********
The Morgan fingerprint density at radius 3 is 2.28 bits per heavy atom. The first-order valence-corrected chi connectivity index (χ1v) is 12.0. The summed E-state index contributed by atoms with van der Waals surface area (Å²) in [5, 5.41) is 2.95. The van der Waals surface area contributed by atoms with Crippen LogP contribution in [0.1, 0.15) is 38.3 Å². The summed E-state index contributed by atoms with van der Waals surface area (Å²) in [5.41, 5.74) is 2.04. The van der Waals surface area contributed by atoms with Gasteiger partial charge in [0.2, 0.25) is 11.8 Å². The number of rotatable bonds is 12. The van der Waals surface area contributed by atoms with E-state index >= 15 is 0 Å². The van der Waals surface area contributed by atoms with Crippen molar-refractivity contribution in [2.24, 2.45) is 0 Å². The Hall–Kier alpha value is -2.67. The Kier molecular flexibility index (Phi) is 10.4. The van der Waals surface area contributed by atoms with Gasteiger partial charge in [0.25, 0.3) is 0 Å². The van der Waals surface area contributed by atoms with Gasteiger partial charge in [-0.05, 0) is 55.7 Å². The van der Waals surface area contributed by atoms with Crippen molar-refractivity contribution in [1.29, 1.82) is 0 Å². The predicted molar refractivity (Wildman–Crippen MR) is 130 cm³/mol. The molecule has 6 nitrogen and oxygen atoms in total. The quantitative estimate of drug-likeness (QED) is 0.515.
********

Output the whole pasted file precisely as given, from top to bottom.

The Morgan fingerprint density at radius 3 is 2.28 bits per heavy atom. The first-order valence-corrected chi connectivity index (χ1v) is 12.0. The summed E-state index contributed by atoms with van der Waals surface area (Å²) in [5, 5.41) is 2.95. The van der Waals surface area contributed by atoms with Crippen LogP contribution in [0.1, 0.15) is 38.3 Å². The summed E-state index contributed by atoms with van der Waals surface area (Å²) in [5.41, 5.74) is 2.04. The van der Waals surface area contributed by atoms with Gasteiger partial charge in [0.2, 0.25) is 11.8 Å². The number of rotatable bonds is 12. The van der Waals surface area contributed by atoms with E-state index >= 15 is 0 Å². The van der Waals surface area contributed by atoms with Crippen molar-refractivity contribution in [2.24, 2.45) is 0 Å². The Hall–Kier alpha value is -2.67. The Kier molecular flexibility index (Phi) is 10.4. The van der Waals surface area contributed by atoms with Gasteiger partial charge in [0.25, 0.3) is 0 Å². The van der Waals surface area contributed by atoms with Gasteiger partial charge in [-0.05, 0) is 55.7 Å². The van der Waals surface area contributed by atoms with Crippen molar-refractivity contribution in [1.29, 1.82) is 0 Å². The predicted molar refractivity (Wildman–Crippen MR) is 130 cm³/mol. The molecule has 6 nitrogen and oxygen atoms in total. The quantitative estimate of drug-likeness (QED) is 0.515.